In the past eight months, Richmond singer Rayana Jay has seen her career trajectory go from strictly local to national — and even international — recognition. Her latest EP, “Sorry About Last Night” is an expose of an all-too familiar millennial scenario: Once the wine hits the lips, the fingers reach for the smartphone. Feelings pour out via text, chaos ensues.
It’s a personal record reflecting messy breakups and the emotional roller coaster associated with them. Jay pens raw, unfiltered honesty in her lyrics, pinned against backdrops of slinky R&B undertones and jazzy, smooth instrumentals courtesy of Bay Area producers Mikos Da Gawd and 1-O.A.K., with Drew Banga, Jamal Jellyfish and Los Angeles’ Fortune. There’s a high level of authenticity at play here and outlets such as FADER and NPR were quick to catch on. The Bay Bridged got a chance to sit down with Rayana Jay in Oakland to talk about her fast-rising success, the evolving Bay Area music scene and her first foray into festival territory at our 7th Annual Phono Del Sol Music and Food Festival.
The Bay Bridged: How’s life?
Rayana Jay: I can’t complain, everything is great. I feel like I’m waking up to good news every day. It gets a little busy and I have to figure out how to maneuver or to delegate certain tasks — what’s important, what’s not so important — but other than that, everything’s good. I’m good.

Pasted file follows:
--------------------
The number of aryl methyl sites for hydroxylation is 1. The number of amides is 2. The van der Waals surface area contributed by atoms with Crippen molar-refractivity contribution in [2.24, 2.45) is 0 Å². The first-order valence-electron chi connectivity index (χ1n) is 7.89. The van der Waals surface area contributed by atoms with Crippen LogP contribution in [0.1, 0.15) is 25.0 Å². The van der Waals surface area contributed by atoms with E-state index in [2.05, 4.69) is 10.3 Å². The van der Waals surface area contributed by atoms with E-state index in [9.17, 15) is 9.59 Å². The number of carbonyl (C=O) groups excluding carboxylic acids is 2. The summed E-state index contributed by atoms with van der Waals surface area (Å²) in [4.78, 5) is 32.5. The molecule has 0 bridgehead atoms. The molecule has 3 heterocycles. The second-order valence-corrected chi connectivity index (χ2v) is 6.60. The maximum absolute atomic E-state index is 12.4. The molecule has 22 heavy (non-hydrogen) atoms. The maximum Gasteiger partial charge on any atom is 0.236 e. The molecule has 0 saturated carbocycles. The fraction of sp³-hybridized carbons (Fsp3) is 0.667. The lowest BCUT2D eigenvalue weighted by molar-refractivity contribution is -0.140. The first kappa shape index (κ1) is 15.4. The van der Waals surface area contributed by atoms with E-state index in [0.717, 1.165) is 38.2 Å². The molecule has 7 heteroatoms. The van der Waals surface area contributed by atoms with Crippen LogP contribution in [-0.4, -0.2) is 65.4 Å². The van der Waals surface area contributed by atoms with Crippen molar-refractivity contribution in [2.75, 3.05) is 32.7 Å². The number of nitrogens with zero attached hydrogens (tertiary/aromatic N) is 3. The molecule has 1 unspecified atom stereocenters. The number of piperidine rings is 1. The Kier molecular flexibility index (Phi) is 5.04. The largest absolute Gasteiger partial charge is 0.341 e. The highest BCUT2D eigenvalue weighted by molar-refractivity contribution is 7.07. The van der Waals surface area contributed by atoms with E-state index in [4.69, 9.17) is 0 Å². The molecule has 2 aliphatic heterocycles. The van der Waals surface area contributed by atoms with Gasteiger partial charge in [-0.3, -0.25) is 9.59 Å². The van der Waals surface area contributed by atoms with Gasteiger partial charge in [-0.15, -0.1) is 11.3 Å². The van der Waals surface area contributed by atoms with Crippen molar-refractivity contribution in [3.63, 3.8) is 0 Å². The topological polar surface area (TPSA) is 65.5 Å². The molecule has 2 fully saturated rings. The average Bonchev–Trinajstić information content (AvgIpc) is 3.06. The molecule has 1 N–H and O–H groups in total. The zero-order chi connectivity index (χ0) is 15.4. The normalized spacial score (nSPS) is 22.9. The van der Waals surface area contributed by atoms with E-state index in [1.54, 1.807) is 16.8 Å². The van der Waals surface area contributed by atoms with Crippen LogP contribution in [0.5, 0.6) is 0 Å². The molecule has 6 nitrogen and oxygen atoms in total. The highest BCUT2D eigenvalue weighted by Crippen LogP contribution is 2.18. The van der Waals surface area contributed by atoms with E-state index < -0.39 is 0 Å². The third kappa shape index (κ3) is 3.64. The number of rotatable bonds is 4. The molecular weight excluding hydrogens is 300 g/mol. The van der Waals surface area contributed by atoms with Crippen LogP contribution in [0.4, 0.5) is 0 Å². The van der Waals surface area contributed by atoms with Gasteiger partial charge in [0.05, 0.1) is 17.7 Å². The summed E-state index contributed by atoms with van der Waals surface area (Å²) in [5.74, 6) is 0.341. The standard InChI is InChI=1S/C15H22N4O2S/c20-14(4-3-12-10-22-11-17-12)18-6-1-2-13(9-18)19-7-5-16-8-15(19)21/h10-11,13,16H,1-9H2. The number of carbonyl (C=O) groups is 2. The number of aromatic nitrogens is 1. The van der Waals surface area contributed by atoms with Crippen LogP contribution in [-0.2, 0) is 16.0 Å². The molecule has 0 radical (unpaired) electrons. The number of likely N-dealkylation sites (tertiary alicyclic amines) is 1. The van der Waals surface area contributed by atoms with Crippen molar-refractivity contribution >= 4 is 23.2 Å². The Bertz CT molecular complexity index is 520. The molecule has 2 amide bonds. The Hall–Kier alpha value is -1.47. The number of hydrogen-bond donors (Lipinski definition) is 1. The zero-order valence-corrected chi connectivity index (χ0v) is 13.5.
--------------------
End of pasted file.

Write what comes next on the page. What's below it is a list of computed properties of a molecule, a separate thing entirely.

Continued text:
TBB: What has it been like since you’ve started getting national attention from publications like Fader, NPR, KQED, East Bay Express, etc.?
RJ: It seems unreal to think that we put Sorry About Last Night out in October (2016) and it’s barely been six months and all this is happening. I’m super grateful for it, and that’s really all it is, I’m just super grateful. In such a short time, I feel like I did a good thing. I’m really proud of myself, I’m proud of my team and I’m just trying to see what’s going to happen within a year. When it becomes a full year since we drop the record, what are we going to have accomplished by then? I’m excited for the future.
TBB: Are you working on a new record?
RJ: Yes, it’s going to be a full album, like 10-13 songs. I have production from ROM from London, Mikos Da Gawd, Drew Banga, Esta again because I really like working with him. I have some records with these cats from Fete Records, they’re a group of producers and rappers based out in Washington, DC; They’re tight, I met them when I was out there.
TBB: “Sorry” was something that came out of a messy breakup, what’s your next record going to be about?